In 1907, Kissonegris graduated from the Pancyprian High School and went on to study medicine in Athens for three years. He served as a medical volunteer in the Balkan wars for the Greek Red Cross in Thessaloniki. After the end of the war, he decided to leave medical school and enroll in the School of Fine Arts in Athens. Unfortunately, he contracted tuberculosis and was forced to cut short his education and return to Cyprus. Back home, he took the position of art teacher at the Pancyprian High School and the English School in Nicosia. His contribution to the field of art education was considerable; essentially he introduced the instruction of free design, established painting from life and brought his students into contact with the works of great painters by getting them to reproduce them. In 1953, the artist immigrated to South Africa with his family.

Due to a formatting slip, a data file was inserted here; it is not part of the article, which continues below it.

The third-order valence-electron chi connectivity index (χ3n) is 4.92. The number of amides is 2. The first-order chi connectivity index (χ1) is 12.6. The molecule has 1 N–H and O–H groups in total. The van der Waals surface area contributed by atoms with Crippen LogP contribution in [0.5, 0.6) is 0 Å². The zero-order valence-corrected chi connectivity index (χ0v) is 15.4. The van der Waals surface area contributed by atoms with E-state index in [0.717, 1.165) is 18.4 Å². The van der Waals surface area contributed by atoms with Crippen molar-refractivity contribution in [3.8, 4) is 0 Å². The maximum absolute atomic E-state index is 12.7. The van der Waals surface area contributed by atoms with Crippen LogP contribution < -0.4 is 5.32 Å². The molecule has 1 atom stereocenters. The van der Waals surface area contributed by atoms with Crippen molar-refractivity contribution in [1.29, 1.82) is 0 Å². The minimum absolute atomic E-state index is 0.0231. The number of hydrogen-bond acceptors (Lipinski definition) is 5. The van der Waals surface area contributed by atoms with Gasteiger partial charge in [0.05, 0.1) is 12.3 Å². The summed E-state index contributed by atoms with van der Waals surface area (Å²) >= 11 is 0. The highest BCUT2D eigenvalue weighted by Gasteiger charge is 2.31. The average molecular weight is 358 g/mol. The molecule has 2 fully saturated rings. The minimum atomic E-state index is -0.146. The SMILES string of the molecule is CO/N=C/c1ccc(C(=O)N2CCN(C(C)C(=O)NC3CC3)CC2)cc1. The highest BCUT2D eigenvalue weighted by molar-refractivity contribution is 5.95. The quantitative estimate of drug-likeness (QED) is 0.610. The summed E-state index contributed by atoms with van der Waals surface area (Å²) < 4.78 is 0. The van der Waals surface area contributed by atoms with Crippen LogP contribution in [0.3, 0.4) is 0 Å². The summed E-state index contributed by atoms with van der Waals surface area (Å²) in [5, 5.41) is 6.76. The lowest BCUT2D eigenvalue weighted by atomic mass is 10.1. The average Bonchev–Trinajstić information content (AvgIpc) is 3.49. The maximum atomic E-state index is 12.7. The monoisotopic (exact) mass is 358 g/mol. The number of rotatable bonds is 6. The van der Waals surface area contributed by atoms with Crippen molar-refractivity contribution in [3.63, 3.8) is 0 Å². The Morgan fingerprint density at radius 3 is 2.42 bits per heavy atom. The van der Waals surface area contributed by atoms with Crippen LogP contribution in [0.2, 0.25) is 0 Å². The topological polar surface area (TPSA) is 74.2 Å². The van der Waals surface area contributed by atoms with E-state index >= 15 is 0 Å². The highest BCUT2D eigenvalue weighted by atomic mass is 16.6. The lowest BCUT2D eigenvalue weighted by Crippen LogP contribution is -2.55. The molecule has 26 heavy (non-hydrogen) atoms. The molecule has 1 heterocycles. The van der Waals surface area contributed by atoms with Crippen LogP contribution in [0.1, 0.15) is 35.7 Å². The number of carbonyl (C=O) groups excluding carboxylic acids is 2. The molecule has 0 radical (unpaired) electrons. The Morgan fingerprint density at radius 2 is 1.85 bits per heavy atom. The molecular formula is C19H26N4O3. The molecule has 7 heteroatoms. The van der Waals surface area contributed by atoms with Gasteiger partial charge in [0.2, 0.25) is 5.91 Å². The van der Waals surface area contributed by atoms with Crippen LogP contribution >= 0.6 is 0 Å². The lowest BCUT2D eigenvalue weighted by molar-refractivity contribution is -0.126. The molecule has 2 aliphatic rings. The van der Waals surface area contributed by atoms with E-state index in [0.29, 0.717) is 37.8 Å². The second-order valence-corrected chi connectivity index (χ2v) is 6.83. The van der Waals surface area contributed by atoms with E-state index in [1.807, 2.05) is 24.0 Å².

The content of his works was inspired by events of everyday life, his environments including many urban, rural, seaside and mountainous landscape. His style was descriptive and intensely poetic; his tone sensitive and lyrical. Modern Cypriot art draws from the strong foundations laid by Kissonegris’s artworks which have remained like important testimonies of a time long passed. He was the first Cypriot artist to paint from life and the first to use watercolour. He also worked with oils, pencil and ink. A defining trait in his creative output has always been his attention to detail; also his handling of the field with ease, dexterity and clarity, the finesse of the line and the gentle use of form and colour. Kissonegris’s watercolours are considered to be his best work. Carefully structured compositions with sheer colours and calm brushstrokes, they display a harmonious interplay of tones and where shadows have a determining role.
Ioannis Kissonerghis, Turkish Child Peddler, 1920, Oil on board, 18 x 18 cm